One of the most important things nurses can do for a patient is follow up after discharge. The recovery process after a mental health crisis requires ongoing care, treatment, and support.1 Patients will typically have a scheduled appointment with a mental health professional within the following weeks. Encouraging the patient to attend the follow-up appointment facilitates open lines of communication, increases engagement in the treatment plan, and decreases the likelihood of another acute psychiatric emergency.6

Future directions

There are many ways in which hospitals can work to improve their services to these patients. Here are a few ideas:

  • Hospital clinicians should be educated on the specific needs of mental health patients.
  • An experienced mental health advanced practice nurse or psychiatrist should be available to the ED at all times, either in person or via telehealth capabilities.
  • All staff should be trained in crisis prevention intervention strategies and de-escalation techniques.
  • Hospitals can apply for federal aid to help improve mental health services. For example, SAMHSA's COVID-19 Emergency Response for Suicide Prevention grant can be used for any ED seeking to expand its mental health capacity through a designated PES.

Nurses can also help to raise awareness both inside and outside of their facility. This short list details various ways to get involved and make a difference:

  • Depending on the hospital's budget, advocate for a designated PES in the form of a building, unit, or room.
  • Continue to educate yourself about available mental health resources and patient rights.
  • Volunteer with local mental health organizations and assist with programs and events.
  • Combat mental health stigma by educating the community in the local media.
  • Support legislation focused on the benefits of expanding mental health services and implementing fair reimbursement rates for services.
  • Give tax-deductible donations to local or national mental health organizations fighting to keep mental health a major topic.

Recommendations for hospitals and traditional EDs5

What if a designated PES facility is not available in your community? Nurses should know how their traditional EDs operate when patients with acute mental health needs enter their doors. Consider the following best-practice recommendations:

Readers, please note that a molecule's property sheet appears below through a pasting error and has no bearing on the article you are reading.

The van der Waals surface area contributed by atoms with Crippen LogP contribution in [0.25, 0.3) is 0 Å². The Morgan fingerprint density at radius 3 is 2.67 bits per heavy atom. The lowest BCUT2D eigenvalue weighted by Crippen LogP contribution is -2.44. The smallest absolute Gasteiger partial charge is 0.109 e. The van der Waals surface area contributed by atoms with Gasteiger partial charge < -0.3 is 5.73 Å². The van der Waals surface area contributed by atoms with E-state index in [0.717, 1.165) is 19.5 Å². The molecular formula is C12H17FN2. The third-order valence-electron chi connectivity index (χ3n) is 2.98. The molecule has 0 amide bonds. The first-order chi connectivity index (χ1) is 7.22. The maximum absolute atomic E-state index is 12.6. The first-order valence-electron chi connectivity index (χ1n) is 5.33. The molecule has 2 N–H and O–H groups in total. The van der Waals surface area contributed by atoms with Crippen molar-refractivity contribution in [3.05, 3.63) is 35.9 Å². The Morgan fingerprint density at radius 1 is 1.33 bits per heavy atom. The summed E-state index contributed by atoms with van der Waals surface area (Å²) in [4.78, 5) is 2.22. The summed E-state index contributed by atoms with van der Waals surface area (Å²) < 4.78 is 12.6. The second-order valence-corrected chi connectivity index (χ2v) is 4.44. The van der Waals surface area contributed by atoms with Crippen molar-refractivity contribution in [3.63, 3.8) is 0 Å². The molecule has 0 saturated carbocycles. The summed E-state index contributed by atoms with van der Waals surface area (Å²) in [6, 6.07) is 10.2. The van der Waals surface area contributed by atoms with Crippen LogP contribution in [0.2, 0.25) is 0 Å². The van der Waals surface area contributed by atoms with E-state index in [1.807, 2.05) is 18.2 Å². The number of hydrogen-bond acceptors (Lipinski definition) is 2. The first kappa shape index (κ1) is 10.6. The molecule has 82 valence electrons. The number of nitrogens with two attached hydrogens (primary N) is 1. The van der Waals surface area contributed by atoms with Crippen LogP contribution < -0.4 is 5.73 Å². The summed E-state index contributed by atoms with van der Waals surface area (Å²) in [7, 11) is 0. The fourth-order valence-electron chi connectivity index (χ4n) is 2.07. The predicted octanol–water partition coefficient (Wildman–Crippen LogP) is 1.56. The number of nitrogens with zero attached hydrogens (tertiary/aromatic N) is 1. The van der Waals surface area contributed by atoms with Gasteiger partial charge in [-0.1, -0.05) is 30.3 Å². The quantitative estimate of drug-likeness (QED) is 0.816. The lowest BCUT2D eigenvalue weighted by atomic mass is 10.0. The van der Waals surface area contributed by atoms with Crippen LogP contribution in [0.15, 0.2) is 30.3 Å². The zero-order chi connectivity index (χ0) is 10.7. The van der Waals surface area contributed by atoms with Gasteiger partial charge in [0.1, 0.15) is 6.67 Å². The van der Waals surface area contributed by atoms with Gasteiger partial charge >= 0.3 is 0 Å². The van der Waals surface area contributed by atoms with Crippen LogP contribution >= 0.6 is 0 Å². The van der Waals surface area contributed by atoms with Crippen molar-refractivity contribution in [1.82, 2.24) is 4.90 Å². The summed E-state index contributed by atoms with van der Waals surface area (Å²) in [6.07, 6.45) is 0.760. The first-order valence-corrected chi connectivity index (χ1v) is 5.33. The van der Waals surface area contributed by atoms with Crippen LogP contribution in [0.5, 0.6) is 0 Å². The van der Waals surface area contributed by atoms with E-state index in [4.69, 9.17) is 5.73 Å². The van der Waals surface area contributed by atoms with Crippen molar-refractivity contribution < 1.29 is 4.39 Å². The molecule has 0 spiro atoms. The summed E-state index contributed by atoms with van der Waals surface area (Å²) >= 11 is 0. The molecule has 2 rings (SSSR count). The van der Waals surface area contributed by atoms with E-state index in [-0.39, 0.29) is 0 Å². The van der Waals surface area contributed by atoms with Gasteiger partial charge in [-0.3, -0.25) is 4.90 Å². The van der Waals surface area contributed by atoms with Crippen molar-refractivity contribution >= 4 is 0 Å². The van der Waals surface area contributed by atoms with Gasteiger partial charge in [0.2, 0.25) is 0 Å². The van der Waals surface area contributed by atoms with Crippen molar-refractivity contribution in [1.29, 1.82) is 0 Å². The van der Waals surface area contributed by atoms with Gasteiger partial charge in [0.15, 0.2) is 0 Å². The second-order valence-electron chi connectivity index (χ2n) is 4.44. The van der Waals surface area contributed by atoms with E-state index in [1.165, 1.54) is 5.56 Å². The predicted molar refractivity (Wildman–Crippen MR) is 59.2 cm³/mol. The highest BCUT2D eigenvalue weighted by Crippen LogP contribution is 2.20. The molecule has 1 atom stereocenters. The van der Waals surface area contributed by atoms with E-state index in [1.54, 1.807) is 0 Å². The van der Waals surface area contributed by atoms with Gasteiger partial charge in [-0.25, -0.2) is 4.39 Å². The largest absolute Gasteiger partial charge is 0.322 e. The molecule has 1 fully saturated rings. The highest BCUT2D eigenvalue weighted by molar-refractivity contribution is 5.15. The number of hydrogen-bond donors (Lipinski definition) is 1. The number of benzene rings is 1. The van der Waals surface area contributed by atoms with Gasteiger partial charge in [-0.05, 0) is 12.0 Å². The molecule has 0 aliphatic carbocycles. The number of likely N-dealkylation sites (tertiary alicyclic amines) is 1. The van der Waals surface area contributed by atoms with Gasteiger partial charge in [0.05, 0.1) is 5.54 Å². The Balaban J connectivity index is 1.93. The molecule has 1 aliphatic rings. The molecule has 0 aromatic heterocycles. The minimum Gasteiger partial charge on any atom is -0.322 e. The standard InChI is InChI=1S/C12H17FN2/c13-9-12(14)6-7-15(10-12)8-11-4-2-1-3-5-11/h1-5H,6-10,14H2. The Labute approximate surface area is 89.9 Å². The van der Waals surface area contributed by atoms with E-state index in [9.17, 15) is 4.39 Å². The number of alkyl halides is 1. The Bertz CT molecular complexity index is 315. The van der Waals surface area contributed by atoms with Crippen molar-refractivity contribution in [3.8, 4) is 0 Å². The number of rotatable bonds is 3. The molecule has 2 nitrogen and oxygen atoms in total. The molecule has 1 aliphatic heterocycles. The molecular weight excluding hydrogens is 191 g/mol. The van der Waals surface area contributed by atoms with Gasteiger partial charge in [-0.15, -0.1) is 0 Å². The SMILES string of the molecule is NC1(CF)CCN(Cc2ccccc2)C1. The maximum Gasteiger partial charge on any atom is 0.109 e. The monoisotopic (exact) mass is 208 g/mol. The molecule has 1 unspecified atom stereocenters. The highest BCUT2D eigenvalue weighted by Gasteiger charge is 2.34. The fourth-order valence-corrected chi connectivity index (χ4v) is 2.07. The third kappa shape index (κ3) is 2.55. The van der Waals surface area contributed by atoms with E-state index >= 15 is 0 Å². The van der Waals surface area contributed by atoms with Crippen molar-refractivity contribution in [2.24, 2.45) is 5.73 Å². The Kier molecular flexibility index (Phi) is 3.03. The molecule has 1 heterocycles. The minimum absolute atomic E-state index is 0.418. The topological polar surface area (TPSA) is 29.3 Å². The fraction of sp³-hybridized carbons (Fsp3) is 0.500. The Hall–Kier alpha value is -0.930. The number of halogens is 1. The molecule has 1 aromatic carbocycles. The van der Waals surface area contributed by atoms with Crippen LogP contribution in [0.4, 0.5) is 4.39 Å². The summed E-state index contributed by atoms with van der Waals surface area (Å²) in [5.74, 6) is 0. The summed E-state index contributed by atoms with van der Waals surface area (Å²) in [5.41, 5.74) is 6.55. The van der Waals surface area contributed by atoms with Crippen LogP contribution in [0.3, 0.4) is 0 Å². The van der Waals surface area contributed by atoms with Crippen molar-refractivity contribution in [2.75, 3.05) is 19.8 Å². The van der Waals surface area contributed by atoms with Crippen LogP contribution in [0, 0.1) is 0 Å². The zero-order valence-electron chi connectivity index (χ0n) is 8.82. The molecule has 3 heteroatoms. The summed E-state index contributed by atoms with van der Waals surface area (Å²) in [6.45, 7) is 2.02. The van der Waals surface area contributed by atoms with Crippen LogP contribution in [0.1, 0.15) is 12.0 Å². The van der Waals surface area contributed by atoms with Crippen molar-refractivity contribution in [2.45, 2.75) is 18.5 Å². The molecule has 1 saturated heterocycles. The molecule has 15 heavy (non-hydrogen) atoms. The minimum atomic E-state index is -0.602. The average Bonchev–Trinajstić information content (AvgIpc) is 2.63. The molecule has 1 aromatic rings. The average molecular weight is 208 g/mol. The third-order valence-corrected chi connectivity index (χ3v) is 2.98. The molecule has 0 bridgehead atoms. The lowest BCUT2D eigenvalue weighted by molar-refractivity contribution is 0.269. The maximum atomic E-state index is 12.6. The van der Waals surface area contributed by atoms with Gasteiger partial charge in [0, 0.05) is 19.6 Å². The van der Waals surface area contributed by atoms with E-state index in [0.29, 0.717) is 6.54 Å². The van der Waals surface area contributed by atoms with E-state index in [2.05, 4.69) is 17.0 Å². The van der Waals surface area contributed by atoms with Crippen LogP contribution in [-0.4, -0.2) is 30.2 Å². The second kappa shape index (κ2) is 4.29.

• Implement mental health triage into triage protocols. Always triage with safety considerations as a priority for patients presenting as violent, aggressive, or suicidal.
  • Fully scan the patient and all belongings with a metal detector (handheld wand or walk-through scanner).
  • Remove all of the patient's belongings, including streetwear, and store them with hospital security.
  • Provide the patient with paper scrubs.
  • Set up safe areas or rooms in the ED away from high-traffic areas. These safe areas should include safe beds, linens, and soothing lights that are approved for use with psychiatric patients. Remove all devices that could be used as a weapon and items that could be used as ligatures.
  • If an in-patient mental health unit is on hospital grounds, have an experienced mental health nurse available for consultation in the ED.
  • Assign an experienced mental health technician, safety companion, or member of the ED staff to keep watch over the patient and maintain security in the immediate vicinity at all times, if possible.
  • Calmly communicate expectations to reduce increasing anxiety and assess the patient holistically.
  • Keep the patient informed about the plan of care.
  • Obtain collateral information if possible regarding the patient's history and condition.
  • Conduct a mental status exam and use valid screening instruments or tools to assess suspected mental health conditions.

Resources for optimal psychiatric emergency care

Nurses, nurse leaders, or hospital leaders can use the following resources to help ensure that, whether through a designated PES or through the general ED, their hospital is providing optimal psychiatric emergency care for patients.

  • SAMHSA's National Guidelines for Behavioral Health Crisis Care — A Best Practice Toolkit
  • This toolkit, provided by the federal government, was designed to advance national guidelines in crisis care and help healthcare providers, mental health authorities, and other stakeholders develop a successful structure for crisis systems that meets community needs.
  • Emergency Care Psychiatric Clinical Framework
  • The American Psychiatric Nurses Association offers this clinical framework for emergency psychiatric care to help hospitals provide a consistent practice model for patient care. This document includes six principles for providing emergency psychiatric clinical care as well as a list of clinical evaluation guidelines.
  • The Joint Commission
  • The Joint Commission's website lists its requirements for compliance with National Patient Safety Goals (NPSG) 15.01.01 regarding suicide prevention in healthcare settings. This NPSG is designed to improve the quality and safety of care for those treated for behavioral health conditions and those who are identified as high risk for suicide. Additionally, The Joint Commission's site offers additional resources, including general suicide reduction tools, webinars, and more.